Maybe I'm reading this incorrectly, but I think there are some errors here. For example, you say a team winning the first 4 is more likely to win 7 than 8 or 9, but it seems that 5 out 21 teams that started out 4-0 finished with 8-9 wins and only 3 out of 21 teams that started out 4-0 finished with 7. Similarly, you say that 21% of 4-0 teams barely made a bowl, but it seems more 14% (3/21) of 4-0 teams barely made a bowl. Instead, 21% (3/14) of teams that finished with 7 wins started out 4-0.
I apologize if I'm misunderstanding you.
I was afraid this would happen. I was coming at it from the reverse way. My stats are subdivided by wins FIRST, so instead of saying, out of teams that started 4-0, 21% of those barely reached a bowl, you would say, "21% of teams that finished with 7 wins and barely made a bowl started with 4 wins."
AGAIN, Point here was to say that fast or slow starts are NOT a good reflection of season performance.
I really wish you had done BCS conference teams only. That being said...
This sort of analysis is far less meaningful than the fact that losing to Western means 1) we don't have that as a win and 2) we are probably a mediocre team if we lose to Western. So, the diary was interesting but not useful as a predictor of success.
If you're going to use statistics, something on turnover margin would be useful, particularly if you could factor in the effect of an inexperienced DL, a freshman QB, and a new DC. That's a highly random statistic with some nonrandom influences.
Well, like I said, my point was simply to say that when people say we "must have a fast start" to be successful, that's not really the case. It wasn't too in depth because I was saying there's not really anything here to support that.
I honestly think that we need a fast start. With a schedule that starts with:
We really need to start at least 3-1 in the first 4 games if we want to get a decent bowl game. Additionally, if we go 2-2 (or worse) against the above competition, the odds are that we will fare worse when we are playing better competition like Ohio State, Penn State, @ Iowa, @ Illinois, @ Wisconsin, @ MSU.
You are correct that we need a fast start in that those are some of our best chances to get wins. A fast start is NOT going to build "momentum" for us later in the season though. So if we start slow, don't panic.
"So if we start slow, don't panic."
Well if we can't beat EMU and Indiana, I won't bet money on the PSU or OSU games!
I think there are a number of problems with drawing conclusions from your analysis.
1. Why does an undefeated or one loss season give validity to a "fast start" momentum theory? If USC has an 11 win season next year, do we think it will be owed to their "fast start?" I think teams that win a lot of games win a lot of games--including their first 4.
2. "Fast starts" can be the result of pathetic non-conference schedules. During the darkest PSU days of the early 2000s PSU would struggle to break .500, after pummeling Temple and friends. They would falsely undermine the fast start argument. By the same token, small schools that are unafraid to play tough teams (e.g. Troy) may lose a few early and then pummel everyone in their weak regular conference. The degree of difficulty does not remain constant from the non-conference warmups to regular conference matchups, and that is a problem.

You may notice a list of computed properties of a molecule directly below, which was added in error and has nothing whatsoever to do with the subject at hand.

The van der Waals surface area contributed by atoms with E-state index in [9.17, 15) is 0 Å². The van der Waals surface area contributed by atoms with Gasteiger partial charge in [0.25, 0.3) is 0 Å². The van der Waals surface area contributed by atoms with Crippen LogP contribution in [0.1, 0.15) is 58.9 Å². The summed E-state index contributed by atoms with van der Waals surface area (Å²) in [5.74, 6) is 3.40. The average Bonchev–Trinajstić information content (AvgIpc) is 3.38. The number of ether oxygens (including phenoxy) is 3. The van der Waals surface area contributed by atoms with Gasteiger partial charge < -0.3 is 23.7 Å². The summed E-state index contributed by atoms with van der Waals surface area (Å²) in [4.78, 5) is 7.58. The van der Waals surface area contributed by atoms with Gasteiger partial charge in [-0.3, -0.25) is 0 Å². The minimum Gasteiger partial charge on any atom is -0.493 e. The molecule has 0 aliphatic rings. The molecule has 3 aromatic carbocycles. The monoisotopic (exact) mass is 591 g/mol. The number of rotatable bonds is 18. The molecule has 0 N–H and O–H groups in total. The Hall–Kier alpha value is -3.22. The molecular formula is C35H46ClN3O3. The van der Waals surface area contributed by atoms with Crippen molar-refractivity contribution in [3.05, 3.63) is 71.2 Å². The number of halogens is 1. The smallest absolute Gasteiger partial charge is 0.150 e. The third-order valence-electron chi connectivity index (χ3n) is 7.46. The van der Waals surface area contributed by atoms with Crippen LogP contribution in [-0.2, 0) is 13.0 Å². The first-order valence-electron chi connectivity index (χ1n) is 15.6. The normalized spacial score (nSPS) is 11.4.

3. "as I got looking, I saw that this was one statistic that was really quite consistent year in and year out, so I've only got the data points for last season. Should equate fairly well to any year." You found the statistic was consistent year in and year out, but limited your inquiry to last season (one year)--how did that work, exactly?
4. "the Big 10, with a penchant for scheduling weak non-conference games in the early season" -- I don't think this is true. There was one ESPN column this offseason mocking our 2009 OOC schedules. I don't think there is any historical validity to this claim.
1. Read closer. That's what I said. It DOESN'T have any validity, or very little. Especially not for teams winning a lot of games anyway.
2. Please note my reference to the Big 10 and the soft early schedules. They fall more or less within the bounds of all other teams. It certainly has an effect, but not a dramatic one.
3. I.E. - I was doing more years, but the distribution of wins and losses versus starts was falling about the same, and I didn't feel like taking more time to say that something was an invalid argument to make.
4. Go back to point two. I was reaffirming what you said already.
this needs "research"? a team that has a good season will also have done well in their first few games. this is not a discovery or revelation or any such thing. this is just useless "research".
"However, it seems interesting that a team winning their first four is more likely to win only 7 than 8-9 total."
you silly fellow! look again at the stats you posted and interpret them correctly. your conclusion is wrong and absurd.
A: I was pointing out that there was very little or nothing to the idea of momentum. My research showed just that. There was nothing there to RESEARCH. As I noted. Teams that win a lot of games HAVE to have fast starts, to win a lot of games.
B: Percentage wise. Seriously. A higher percentage of teams that won 7 started by winning 4 than did those who won 8 or 9 total. That's exactly what the stats said.
you truly don't understand what you're talking about. you just mentioned a completely different thing in your followup than in your OP.
In the OP, you said
"However, it seems interesting that a team winning their first four is more likely to win only 7 than 8-9 total"
Obviously, this is wrong. More teams (5) won 8-9 total than 7 total (3 teams).
What you're now saying is something completely different. I thought only your math was bad. now i see even English and/or analytical skills suck.
For the record, I didn't down vote you.
Also for the record, you apparently can't read or don't understand the word "percentage". A greater percentage of teams that won 7 games total started 4-0 than did those that won 8-9 games total.
Three teams is indeed fewer than 5, but it is a greater PERCENTAGE of the total teams in each respective win category.
Before you go deriding other people's logic, reasoning, and communication skills, perhaps you should evaluate your own interpretation of what they were saying and see if you could be mistaken.
at least he put forth an effort to construct this diary.
for this season's squad is important considering the debacle last year and the youth and inexperience as a whole. The team had zero swagger last season. Even though the non-con games may be considered "gimmes" (except for ND), soaring to a 3-1 or 4-0 start would inject some much needed confidence for the tougher games on the schedule.